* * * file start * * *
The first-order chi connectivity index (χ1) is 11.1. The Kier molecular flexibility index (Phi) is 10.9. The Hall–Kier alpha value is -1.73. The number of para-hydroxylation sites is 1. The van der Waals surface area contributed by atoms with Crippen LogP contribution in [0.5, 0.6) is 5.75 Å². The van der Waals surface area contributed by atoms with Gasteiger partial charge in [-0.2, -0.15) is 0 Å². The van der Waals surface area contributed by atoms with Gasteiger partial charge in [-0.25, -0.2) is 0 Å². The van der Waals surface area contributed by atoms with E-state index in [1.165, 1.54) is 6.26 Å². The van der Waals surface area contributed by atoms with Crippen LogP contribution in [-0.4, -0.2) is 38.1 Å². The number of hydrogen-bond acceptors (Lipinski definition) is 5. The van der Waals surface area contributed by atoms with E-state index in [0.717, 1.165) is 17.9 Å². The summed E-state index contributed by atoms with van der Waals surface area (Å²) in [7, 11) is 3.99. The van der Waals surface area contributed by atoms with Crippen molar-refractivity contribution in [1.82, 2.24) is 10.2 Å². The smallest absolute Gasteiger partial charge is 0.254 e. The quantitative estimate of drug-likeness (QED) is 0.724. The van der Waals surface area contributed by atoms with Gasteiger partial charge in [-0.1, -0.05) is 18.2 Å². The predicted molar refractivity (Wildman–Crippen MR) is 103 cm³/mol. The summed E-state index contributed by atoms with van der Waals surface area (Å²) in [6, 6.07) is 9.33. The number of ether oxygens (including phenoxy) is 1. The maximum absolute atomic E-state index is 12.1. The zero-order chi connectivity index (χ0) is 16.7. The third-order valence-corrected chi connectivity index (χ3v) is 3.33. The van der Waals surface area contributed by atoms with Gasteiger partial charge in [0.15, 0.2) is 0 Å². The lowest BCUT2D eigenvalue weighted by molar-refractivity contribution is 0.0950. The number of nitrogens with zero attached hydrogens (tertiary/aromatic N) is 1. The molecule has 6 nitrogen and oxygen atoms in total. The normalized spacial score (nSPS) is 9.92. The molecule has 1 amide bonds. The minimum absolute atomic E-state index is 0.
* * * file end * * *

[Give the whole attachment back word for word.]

The first-order chi connectivity index (χ1) is 11.1. The Kier molecular flexibility index (Phi) is 10.9. The Hall–Kier alpha value is -1.73. The number of para-hydroxylation sites is 1. The van der Waals surface area contributed by atoms with Crippen LogP contribution in [0.5, 0.6) is 5.75 Å². The van der Waals surface area contributed by atoms with Gasteiger partial charge in [-0.2, -0.15) is 0 Å². The van der Waals surface area contributed by atoms with Gasteiger partial charge in [-0.25, -0.2) is 0 Å². The van der Waals surface area contributed by atoms with E-state index in [1.165, 1.54) is 6.26 Å². The van der Waals surface area contributed by atoms with Crippen LogP contribution in [-0.4, -0.2) is 38.1 Å². The number of hydrogen-bond acceptors (Lipinski definition) is 5. The van der Waals surface area contributed by atoms with E-state index in [0.717, 1.165) is 17.9 Å². The summed E-state index contributed by atoms with van der Waals surface area (Å²) in [7, 11) is 3.99. The van der Waals surface area contributed by atoms with Crippen molar-refractivity contribution in [1.82, 2.24) is 10.2 Å². The smallest absolute Gasteiger partial charge is 0.254 e. The quantitative estimate of drug-likeness (QED) is 0.724. The van der Waals surface area contributed by atoms with Gasteiger partial charge in [-0.1, -0.05) is 18.2 Å². The predicted molar refractivity (Wildman–Crippen MR) is 103 cm³/mol. The summed E-state index contributed by atoms with van der Waals surface area (Å²) in [6, 6.07) is 9.33. The number of ether oxygens (including phenoxy) is 1. The maximum absolute atomic E-state index is 12.1. The zero-order chi connectivity index (χ0) is 16.7. The third-order valence-corrected chi connectivity index (χ3v) is 3.33. The van der Waals surface area contributed by atoms with Gasteiger partial charge in [0.15, 0.2) is 0 Å². The lowest BCUT2D eigenvalue weighted by molar-refractivity contribution is 0.0950. The number of nitrogens with zero attached hydrogens (tertiary/aromatic N) is 1. The molecule has 6 nitrogen and oxygen atoms in total. The normalized spacial score (nSPS) is 9.92. The molecule has 1 amide bonds. The minimum absolute atomic E-state index is 0.